Protests against police brutality in Seattle on Wednesday night resulted in 13 arrests and accusations that a Seattle bike cop ran over a man lying in the street.
Protests against police brutality have occurred in Seattle for nearly four months since the killing of George Floyd by Minnesota police in May.
Two protests were held on Wednesday night in the city amidst nationwide demonstrations against a Kentucky grand jury’s decision in the case of Breonna Taylor’s killing by police.
One former police officer was indicted in the case for firing a shot into a neighboring building while no charges were brought against any of his colleagues for their role in Breonna Taylor’s killing.
Crowds of protesters gathered in Seattle’s Westlake Center and Cal Anderson Park, the latter of which served as ground zero for this summer’s Capitol Hill Organized Protest zone.
At least several hundred demonstrators were seen on social media marching from Westlake Center to the federal courthouse to hold a vigil for Taylor where a moment of silence was held.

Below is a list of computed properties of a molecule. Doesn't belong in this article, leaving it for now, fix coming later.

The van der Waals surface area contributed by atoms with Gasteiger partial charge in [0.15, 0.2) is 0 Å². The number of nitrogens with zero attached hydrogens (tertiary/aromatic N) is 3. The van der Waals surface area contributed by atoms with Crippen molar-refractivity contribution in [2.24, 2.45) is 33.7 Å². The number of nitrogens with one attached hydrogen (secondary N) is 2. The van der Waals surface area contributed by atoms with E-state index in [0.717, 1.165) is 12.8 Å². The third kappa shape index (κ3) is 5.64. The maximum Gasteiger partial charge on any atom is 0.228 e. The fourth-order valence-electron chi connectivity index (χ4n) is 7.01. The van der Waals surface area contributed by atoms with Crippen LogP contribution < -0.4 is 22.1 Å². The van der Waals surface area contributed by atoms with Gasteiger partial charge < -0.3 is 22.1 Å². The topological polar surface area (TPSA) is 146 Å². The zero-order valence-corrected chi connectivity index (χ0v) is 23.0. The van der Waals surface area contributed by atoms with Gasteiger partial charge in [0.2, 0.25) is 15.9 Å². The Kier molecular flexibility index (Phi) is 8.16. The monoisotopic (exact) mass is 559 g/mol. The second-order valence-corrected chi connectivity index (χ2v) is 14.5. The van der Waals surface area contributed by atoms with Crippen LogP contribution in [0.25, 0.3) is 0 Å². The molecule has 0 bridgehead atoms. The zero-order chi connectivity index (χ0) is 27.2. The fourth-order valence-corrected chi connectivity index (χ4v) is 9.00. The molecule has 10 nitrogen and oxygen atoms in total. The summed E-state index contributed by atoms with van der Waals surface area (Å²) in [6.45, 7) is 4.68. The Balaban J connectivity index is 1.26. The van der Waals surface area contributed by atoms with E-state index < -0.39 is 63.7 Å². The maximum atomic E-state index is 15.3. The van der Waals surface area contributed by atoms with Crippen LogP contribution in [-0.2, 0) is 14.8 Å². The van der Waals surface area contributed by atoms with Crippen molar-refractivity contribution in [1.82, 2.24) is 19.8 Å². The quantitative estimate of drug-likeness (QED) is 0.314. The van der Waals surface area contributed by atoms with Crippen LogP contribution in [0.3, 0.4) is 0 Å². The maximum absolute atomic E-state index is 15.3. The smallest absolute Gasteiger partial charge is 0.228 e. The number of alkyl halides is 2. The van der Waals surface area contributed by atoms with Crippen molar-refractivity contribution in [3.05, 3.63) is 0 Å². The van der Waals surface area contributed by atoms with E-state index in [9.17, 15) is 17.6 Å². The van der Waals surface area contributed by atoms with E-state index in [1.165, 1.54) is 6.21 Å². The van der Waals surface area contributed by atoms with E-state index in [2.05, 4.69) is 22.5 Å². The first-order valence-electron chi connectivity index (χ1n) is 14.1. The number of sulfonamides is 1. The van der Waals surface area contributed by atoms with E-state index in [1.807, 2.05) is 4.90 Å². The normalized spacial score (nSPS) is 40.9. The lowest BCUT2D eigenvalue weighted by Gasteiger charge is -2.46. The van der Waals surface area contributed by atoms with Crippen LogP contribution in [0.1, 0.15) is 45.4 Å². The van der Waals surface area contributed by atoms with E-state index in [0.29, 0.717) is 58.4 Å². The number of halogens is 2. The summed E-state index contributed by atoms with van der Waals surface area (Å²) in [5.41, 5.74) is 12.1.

SPD officials reported 13 people during protests Wednesday night on charges of resisting arrest, destruction of property, failure to disperse, and assault of at least one officer.
A number of individuals vandalized storefronts and set fires in the street, according to the Seattle Police Department, which reported that SPD officers used pepper spray on gathered protesters.
By Thursday morning, videos posted to social media prompted an investigation by the Office of Police Accountability related to an SPD officer allegedly rolling over the head of an unidentified man with his bicycle during Wednesday night’s protests. The man’s condition is currently unknown.
SPD officials reported they were aware of the alleged incident. The SPD bike officer in question has not been identified by the department. The department placed the officer on administrative leave, it announced on Thursday afternoon.
At least 100 cases of excessive force and bias involving the SPD are being reviewed by the OPA.
Last week, the OPA released its first five findings in which it dismissed a case involving an SPD officer who pepper-sprayed a seven-year-old child and their father.
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